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Supporting the Fight:
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Supporting the Fight: The FSB

Field Manual (FM) 3–0, Operations, published in June 2001, documented the Army’s shift in its fundamental warfighting doctrine to encompass an evolving operational environment that reflects contemporary threats. The traditional battlefield framework was expanded to recognize the nonlinear, noncontiguous operations that have characterized conflict since Operation Desert Storm. Conducting combat operations in this environment would test the mettle of any armed force, and supporting operations in the same environment would stress the limits of even the finest logistics system in the world.

From the onset of Operation Iraqi Freedom, coalition logisticians surged sustainment across Iraq, straining to meet mounting requirements as combat forces

pushed forward at an unprecedented pace. Armored columns from the 3d Infantry Division (Mechanized) and the I Marine Expeditionary Force (MEF) advanced on Baghdad with little resistance, while light infantry forces from the 82d Airborne Division secured key routes for follow-on forces. The 101st Airborne Division (Air Assault), led by its 2d Brigade Combat Team (BCT)—the “Strike Brigade”—leapfrogged across 1,200 kilometers of Iraqi desert while fighting a succession of urban battles that cleared the major cities for future stability and support operations.

The 526th Forward Support Battalion (FSB), whose slogan is “Best by Performance,” was tasked with supporting the Strike Brigade during this operation. Support missions came early in the deployment—before most of the battalion’s equipment arrived—and continued at a rate unparalleled in the history of combat logistics.

Preparing for War

As the 101st Airborne Division began preparing to deploy in January 2003, 526th FSB began its own effort to prepare for a war that most certainly would assume an urban flavor. The FSB support operations officer (SPO) presented a professional development class on supporting urban operations, drawing on the lessons of Russian forces in Afghanistan and Chechnya and focusing on the unique requirements of light infantry forces engaged in sustained urban combat.

Planners from the Support Operations Office and maintenance company designed special repair parts packages to support the anticipated increase in the use of small arms, crew-served weapons, and missile systems associated with urban operations. Forecasted increases in class IX (repair parts) customer wait times drove the decision to configure battle-damage assessment and repair kits as well. Ultimately, these efforts would sustain the readiness of critical combat platforms as the Strike Brigade proceeded across more than 1,200 kilometers of battered Iraqi highways.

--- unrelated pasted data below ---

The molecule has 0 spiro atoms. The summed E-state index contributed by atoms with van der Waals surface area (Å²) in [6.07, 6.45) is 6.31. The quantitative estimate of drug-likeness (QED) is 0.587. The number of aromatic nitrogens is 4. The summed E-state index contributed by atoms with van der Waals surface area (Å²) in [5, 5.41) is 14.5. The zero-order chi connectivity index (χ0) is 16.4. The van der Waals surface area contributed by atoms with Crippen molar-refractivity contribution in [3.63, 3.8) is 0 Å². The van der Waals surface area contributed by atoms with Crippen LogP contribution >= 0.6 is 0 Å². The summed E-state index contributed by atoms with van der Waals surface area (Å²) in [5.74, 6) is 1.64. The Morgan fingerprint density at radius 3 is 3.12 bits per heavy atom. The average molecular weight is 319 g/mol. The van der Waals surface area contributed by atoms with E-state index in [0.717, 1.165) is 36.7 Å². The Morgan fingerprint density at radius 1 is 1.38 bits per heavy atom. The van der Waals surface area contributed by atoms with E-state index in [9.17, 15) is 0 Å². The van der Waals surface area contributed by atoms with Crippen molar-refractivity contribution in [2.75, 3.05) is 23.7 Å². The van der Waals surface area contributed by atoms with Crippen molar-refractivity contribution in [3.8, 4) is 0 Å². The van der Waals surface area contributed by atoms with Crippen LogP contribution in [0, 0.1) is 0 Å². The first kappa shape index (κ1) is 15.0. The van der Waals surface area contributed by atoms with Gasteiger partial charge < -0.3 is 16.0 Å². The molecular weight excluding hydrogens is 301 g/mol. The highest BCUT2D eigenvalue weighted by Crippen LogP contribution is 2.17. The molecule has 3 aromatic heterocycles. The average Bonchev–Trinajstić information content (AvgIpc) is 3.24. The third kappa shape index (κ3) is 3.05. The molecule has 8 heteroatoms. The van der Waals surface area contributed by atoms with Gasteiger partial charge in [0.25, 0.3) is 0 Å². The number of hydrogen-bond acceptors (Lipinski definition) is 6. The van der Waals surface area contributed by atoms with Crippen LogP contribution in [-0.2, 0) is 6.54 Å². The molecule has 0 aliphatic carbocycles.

After completing its deployment to Kuwait in early March, the BCT consolidated operations at Camp New York and began final planning and preparation for combat. On 18 March, the FSB forward logistics element (FLE) moved forward as part of Task Force (TF) Sinclair to tactical assembly area (TAA) Carla on the western Iraqi border. There, the FLE established a logistics release point to support the division as it moved into enemy territory. The FLE provided critical sustainment to forces that were staging in attack positions before crossing through breach lanes along the border.

Within 48 hours, over 2,700 vehicles had processed through the logistics release point en route to their attack positions. During that time, the FLE issued more than 27,000 gallons of fuel, nearly 5,000 cases of meals, ready to eat, and 5,700 cases of bottled water to replenish unit basic loads, repaired 127 vehicles, and provided level-I medical treatment for forces passing through the TAA. More importantly, the efforts of the FLE were essential to ensuring that the division maximized the combat power it projected on D-day.

On 20 March, the first day of coalition combat operations, the FLE reintegrated with the FSB and prepared to move into Iraq. Within a week, the BCT began moving from Camp New York to TAA Strike near An Najef, Iraq.

Combat Operations